The earliest, and best known, source for the story of the Septuagint is the Letter of Aristeas, a lengthy document that recalls how Ptolemy (Philadelphus II [285–247 BCE]), desiring to augment his library in Alexandria, Egypt, commissioned a translation of the Hebrew Scriptures into Greek. Ptolemy wrote to the chief priest, Eleazar, in Jerusalem, and arranged for six translators from each of the twelve tribes of Israel. The seventy-two (altered in a few later versions to seventy or seventy-five) translators arrived in Egypt to Ptolemy's gracious hospitality, and translated the Torah (also called the Pentateuch: the first five books of the Hebrew Scriptures) in seventy-two days. Although opinions as to when this occurred differ, 282 BCE is a commonly received date.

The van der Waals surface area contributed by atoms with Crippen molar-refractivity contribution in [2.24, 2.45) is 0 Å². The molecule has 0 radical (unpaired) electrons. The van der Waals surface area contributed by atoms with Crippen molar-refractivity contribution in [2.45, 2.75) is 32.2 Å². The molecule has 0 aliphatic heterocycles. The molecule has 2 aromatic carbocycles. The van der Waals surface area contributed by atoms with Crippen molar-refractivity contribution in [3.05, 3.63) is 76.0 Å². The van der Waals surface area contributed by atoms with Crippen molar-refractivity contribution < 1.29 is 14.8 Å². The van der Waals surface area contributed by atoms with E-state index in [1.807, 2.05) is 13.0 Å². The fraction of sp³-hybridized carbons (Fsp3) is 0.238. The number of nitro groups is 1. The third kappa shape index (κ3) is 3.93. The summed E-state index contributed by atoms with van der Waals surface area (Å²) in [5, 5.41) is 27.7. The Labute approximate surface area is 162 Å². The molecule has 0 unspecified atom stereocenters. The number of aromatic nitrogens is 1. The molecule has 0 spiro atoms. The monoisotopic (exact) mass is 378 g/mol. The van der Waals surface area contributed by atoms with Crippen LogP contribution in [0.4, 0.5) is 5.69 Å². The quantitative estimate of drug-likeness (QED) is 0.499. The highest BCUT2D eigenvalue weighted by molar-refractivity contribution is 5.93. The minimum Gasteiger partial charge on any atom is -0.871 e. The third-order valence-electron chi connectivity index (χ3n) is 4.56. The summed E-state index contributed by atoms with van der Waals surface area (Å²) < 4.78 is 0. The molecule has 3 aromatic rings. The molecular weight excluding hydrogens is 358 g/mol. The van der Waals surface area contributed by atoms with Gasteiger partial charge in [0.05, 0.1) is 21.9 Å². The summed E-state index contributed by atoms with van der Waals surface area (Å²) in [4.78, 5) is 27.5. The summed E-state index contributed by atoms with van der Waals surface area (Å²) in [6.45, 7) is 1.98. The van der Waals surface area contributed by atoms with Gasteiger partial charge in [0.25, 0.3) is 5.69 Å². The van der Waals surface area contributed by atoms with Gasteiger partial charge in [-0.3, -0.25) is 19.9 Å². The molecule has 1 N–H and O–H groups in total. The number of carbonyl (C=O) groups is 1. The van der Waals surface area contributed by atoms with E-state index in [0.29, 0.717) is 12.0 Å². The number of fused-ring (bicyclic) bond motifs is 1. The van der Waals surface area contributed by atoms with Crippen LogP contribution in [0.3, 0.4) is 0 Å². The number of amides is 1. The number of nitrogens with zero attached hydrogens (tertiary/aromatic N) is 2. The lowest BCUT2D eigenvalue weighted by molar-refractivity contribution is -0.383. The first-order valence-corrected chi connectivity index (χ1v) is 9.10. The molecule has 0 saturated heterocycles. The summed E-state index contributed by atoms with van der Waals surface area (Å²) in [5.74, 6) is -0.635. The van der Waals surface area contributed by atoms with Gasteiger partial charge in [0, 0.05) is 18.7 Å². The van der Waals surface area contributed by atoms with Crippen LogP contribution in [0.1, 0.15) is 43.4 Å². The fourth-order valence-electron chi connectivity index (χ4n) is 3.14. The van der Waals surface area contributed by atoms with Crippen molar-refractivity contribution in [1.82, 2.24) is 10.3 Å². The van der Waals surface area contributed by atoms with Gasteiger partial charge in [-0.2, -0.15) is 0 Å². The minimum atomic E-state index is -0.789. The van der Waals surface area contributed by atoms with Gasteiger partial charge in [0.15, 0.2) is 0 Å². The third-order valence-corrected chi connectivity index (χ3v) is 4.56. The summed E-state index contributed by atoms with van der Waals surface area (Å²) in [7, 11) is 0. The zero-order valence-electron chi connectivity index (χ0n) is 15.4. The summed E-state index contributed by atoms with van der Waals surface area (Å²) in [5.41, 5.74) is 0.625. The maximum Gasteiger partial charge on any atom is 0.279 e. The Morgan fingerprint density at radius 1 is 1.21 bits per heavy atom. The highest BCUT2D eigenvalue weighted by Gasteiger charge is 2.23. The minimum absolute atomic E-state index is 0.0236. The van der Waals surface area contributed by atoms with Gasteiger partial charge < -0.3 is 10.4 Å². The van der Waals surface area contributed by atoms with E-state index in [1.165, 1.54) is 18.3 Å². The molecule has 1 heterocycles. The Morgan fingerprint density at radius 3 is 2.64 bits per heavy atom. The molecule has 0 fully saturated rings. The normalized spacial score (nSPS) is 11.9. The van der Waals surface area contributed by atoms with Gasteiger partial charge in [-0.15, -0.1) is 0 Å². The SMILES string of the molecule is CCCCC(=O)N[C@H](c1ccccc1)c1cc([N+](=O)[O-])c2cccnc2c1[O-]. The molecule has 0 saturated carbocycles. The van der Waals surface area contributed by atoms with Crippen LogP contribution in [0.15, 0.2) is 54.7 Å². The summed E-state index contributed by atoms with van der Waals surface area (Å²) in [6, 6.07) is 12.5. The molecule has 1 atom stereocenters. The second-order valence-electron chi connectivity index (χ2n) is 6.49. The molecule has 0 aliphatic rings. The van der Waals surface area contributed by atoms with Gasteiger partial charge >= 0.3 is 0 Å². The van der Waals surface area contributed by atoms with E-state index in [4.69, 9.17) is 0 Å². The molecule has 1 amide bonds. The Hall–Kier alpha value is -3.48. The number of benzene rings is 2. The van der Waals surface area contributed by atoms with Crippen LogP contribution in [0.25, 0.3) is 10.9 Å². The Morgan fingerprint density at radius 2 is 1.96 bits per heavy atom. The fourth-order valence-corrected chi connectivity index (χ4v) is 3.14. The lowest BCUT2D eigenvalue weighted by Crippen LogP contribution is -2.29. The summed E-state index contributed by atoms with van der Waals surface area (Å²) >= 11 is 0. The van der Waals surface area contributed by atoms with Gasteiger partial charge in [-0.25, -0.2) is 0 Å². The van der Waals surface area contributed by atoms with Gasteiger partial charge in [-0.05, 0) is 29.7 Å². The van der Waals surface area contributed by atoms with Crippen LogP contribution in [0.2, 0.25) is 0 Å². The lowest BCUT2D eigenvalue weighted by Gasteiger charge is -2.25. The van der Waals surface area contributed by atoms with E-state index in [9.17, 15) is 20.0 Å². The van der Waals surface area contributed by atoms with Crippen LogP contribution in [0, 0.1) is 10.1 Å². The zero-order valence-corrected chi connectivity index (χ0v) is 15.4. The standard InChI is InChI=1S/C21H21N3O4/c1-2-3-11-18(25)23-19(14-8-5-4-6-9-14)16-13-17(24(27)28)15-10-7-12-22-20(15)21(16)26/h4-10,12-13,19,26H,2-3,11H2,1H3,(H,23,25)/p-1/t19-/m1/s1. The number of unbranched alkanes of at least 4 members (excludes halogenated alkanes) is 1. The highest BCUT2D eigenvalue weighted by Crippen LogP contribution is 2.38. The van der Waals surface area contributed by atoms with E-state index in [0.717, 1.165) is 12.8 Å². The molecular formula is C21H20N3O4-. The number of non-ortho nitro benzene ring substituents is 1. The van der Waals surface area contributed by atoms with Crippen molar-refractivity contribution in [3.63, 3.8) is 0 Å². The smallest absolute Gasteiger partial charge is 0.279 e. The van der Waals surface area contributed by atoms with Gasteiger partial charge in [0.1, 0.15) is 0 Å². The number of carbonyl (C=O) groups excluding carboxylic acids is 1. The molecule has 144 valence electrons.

Philo of Alexandria (fl. 1st c CE) confirms that only the Torah was commissioned to be translated, and some modern scholars have concurred, noting a kind of consistency in the translation style of the Greek Penteteuch. Over the course of the three centuries following Ptolemy's project, however, other books of the Hebrew Scriptures were translated into Greek. It is not altogether clear which book was translated when, and in what locale. It seems that sometimes a Hebrew book was translated more than once, or that a particular Greek translation was revised. In other cases, a work was composed afresh in Greek, yet was included in subsequent collections of the Scriptures. By observing technical terms and translation styles, by comparing the Greek versions to the Dead Sea Scrolls, and by comparing them to Hellenistic literature, scholars are in the process of stitching together an elusive history of the translations that eventually found their way into collections.